Bielefleder Kennhuhn are some of the hardiest chickens around when it comes to cold weather. Developed in Germany in the 1970s, this relatively new breed is a cross between cold-hardy Welsummers, plump malines, and heavy-laying Plymouth barred rocks.
All three of these breeds can tolerate quite a bit of cold, but put them all together, and you have a meaty, hardy, prolific layer that can brighten up the chicken yard with splashes of barred colors. The most common color is a lovely cuckoo pattern of black, red, and white.
Learn why you should be adding this little-known breed to your flock.
I love my chickens. Ten years ago, my husband and I got six basic, laying hens and built them a little coop in the yard. We had barred rocks, wyandottes, and buff Orpintons.
They pecked and scratched around the yard, eating ticks, grubs, and my newly planted lettuces. When they started laying, we were thrilled at the quality and flavor of fresh-laid eggs.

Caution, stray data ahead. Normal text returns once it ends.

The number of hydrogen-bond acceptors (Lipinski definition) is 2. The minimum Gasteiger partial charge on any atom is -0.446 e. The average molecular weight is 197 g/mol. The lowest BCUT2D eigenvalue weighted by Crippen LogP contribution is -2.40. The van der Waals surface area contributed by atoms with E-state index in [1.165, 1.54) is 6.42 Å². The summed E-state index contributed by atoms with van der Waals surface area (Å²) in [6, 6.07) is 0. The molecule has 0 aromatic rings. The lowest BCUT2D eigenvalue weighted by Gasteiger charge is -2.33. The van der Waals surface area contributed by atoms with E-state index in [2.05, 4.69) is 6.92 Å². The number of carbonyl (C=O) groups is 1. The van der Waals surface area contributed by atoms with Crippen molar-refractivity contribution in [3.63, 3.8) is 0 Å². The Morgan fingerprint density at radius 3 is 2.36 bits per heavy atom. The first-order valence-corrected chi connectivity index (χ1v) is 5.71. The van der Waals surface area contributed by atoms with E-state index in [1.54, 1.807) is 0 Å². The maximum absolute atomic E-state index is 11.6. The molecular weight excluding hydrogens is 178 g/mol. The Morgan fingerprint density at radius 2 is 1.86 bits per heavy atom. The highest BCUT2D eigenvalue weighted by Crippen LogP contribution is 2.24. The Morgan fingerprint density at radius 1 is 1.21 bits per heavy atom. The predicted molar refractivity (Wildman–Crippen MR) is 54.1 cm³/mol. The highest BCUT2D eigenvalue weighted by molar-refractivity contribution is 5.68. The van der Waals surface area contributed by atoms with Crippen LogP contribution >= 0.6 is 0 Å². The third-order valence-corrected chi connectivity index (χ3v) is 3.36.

Now, I have more than thirty hens and a rooster to keep them in line. We still have some basic breeds, but we’ve started growing our flock with an eye to variety in egg color, feathering, and cold-hardiness.
Because we live off-grid in famously cold northern New England, our chickens have to be tough. They overwinter in a solid but unheated coop. When expanding our flock, we looked for cold hardy birds. Northern European breeds stood out as some of the toughest around.
Bielefleders provide that and so much more.
Bielefleder chicks are auto-sexing, which means that males and females have different color patterns. This makes it easy to distinguish between the sexes early on – when you order Bielefleder pullets, you’re sure to get just pullets.
No surprise roosters six months down the road!